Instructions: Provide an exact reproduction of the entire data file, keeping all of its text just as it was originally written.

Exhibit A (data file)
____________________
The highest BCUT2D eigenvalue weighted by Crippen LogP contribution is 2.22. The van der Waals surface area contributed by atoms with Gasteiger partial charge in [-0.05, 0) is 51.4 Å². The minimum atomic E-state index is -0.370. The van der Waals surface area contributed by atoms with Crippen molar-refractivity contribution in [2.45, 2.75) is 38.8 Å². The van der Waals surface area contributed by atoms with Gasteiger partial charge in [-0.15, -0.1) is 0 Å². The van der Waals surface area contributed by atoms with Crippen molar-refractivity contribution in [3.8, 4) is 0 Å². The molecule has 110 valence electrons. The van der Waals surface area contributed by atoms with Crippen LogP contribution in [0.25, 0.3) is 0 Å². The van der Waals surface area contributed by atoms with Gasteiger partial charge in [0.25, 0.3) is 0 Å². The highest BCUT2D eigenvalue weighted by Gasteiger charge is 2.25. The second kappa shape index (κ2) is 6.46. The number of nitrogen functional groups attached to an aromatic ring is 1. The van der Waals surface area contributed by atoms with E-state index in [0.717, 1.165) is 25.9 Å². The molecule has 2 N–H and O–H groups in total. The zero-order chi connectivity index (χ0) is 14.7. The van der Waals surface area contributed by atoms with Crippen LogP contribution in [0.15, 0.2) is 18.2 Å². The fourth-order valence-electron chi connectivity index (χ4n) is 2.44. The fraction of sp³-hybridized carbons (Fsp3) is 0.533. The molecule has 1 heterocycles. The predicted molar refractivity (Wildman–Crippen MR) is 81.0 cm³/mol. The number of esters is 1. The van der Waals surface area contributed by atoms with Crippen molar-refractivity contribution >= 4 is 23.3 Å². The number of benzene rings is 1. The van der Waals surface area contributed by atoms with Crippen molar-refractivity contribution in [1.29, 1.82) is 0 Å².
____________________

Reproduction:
The highest BCUT2D eigenvalue weighted by Crippen LogP contribution is 2.22. The van der Waals surface area contributed by atoms with Gasteiger partial charge in [-0.05, 0) is 51.4 Å². The minimum atomic E-state index is -0.370. The van der Waals surface area contributed by atoms with Crippen molar-refractivity contribution in [2.45, 2.75) is 38.8 Å². The van der Waals surface area contributed by atoms with Gasteiger partial charge in [-0.15, -0.1) is 0 Å². The van der Waals surface area contributed by atoms with Crippen molar-refractivity contribution in [3.8, 4) is 0 Å². The molecule has 110 valence electrons. The van der Waals surface area contributed by atoms with Crippen LogP contribution in [0.25, 0.3) is 0 Å². The van der Waals surface area contributed by atoms with Gasteiger partial charge in [0.25, 0.3) is 0 Å². The highest BCUT2D eigenvalue weighted by Gasteiger charge is 2.25. The second kappa shape index (κ2) is 6.46. The number of nitrogen functional groups attached to an aromatic ring is 1. The van der Waals surface area contributed by atoms with E-state index in [0.717, 1.165) is 25.9 Å². The molecule has 2 N–H and O–H groups in total. The zero-order chi connectivity index (χ0) is 14.7. The van der Waals surface area contributed by atoms with Crippen LogP contribution in [0.15, 0.2) is 18.2 Å². The fourth-order valence-electron chi connectivity index (χ4n) is 2.44. The fraction of sp³-hybridized carbons (Fsp3) is 0.533. The molecule has 1 heterocycles. The predicted molar refractivity (Wildman–Crippen MR) is 81.0 cm³/mol. The number of esters is 1. The van der Waals surface area contributed by atoms with Crippen molar-refractivity contribution >= 4 is 23.3 Å². The number of benzene rings is 1. The van der Waals surface area contributed by atoms with Crippen molar-refractivity contribution in [1.29, 1.82) is 0 Å².